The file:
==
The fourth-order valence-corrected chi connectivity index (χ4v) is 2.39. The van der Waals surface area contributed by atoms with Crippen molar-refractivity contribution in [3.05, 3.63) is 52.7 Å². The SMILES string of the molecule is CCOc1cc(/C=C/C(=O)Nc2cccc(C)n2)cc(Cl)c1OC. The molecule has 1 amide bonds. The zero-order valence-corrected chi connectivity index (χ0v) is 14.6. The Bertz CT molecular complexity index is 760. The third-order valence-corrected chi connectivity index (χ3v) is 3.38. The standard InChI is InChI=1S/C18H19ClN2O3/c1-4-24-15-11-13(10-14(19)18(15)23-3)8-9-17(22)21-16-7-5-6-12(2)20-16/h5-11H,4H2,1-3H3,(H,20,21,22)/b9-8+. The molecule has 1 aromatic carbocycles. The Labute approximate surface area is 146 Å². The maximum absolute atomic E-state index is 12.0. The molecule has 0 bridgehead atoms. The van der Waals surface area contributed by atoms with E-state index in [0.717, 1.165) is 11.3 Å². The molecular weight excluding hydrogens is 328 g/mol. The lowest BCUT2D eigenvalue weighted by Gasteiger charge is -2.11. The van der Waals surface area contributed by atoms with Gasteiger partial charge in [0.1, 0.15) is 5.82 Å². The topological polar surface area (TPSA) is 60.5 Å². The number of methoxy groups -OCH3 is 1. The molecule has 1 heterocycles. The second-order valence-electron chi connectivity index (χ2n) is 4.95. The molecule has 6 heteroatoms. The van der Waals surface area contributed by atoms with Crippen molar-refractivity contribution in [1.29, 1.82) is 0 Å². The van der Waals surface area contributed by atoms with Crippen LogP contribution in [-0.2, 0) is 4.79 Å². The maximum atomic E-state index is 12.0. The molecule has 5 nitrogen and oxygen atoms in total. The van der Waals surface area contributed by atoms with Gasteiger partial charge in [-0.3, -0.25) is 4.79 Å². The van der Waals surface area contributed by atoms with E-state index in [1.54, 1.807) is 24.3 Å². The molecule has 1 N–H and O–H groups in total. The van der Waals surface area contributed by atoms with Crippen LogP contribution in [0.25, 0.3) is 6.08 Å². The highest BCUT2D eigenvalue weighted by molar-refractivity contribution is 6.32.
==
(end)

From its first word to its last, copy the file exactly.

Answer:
The fourth-order valence-corrected chi connectivity index (χ4v) is 2.39. The van der Waals surface area contributed by atoms with Crippen molar-refractivity contribution in [3.05, 3.63) is 52.7 Å². The SMILES string of the molecule is CCOc1cc(/C=C/C(=O)Nc2cccc(C)n2)cc(Cl)c1OC. The molecule has 1 amide bonds. The zero-order valence-corrected chi connectivity index (χ0v) is 14.6. The Bertz CT molecular complexity index is 760. The third-order valence-corrected chi connectivity index (χ3v) is 3.38. The standard InChI is InChI=1S/C18H19ClN2O3/c1-4-24-15-11-13(10-14(19)18(15)23-3)8-9-17(22)21-16-7-5-6-12(2)20-16/h5-11H,4H2,1-3H3,(H,20,21,22)/b9-8+. The molecule has 1 aromatic carbocycles. The Labute approximate surface area is 146 Å². The maximum absolute atomic E-state index is 12.0. The molecule has 0 bridgehead atoms. The van der Waals surface area contributed by atoms with E-state index in [0.717, 1.165) is 11.3 Å². The molecular weight excluding hydrogens is 328 g/mol. The lowest BCUT2D eigenvalue weighted by Gasteiger charge is -2.11. The van der Waals surface area contributed by atoms with Gasteiger partial charge in [0.1, 0.15) is 5.82 Å². The topological polar surface area (TPSA) is 60.5 Å². The number of methoxy groups -OCH3 is 1. The molecule has 1 heterocycles. The second-order valence-electron chi connectivity index (χ2n) is 4.95. The molecule has 6 heteroatoms. The van der Waals surface area contributed by atoms with Crippen molar-refractivity contribution in [1.29, 1.82) is 0 Å². The van der Waals surface area contributed by atoms with Crippen LogP contribution in [-0.2, 0) is 4.79 Å². The maximum atomic E-state index is 12.0. The molecule has 5 nitrogen and oxygen atoms in total. The van der Waals surface area contributed by atoms with Gasteiger partial charge in [-0.3, -0.25) is 4.79 Å². The van der Waals surface area contributed by atoms with E-state index in [1.54, 1.807) is 24.3 Å². The molecule has 1 N–H and O–H groups in total. The van der Waals surface area contributed by atoms with Crippen LogP contribution in [0.25, 0.3) is 6.08 Å². The highest BCUT2D eigenvalue weighted by molar-refractivity contribution is 6.32.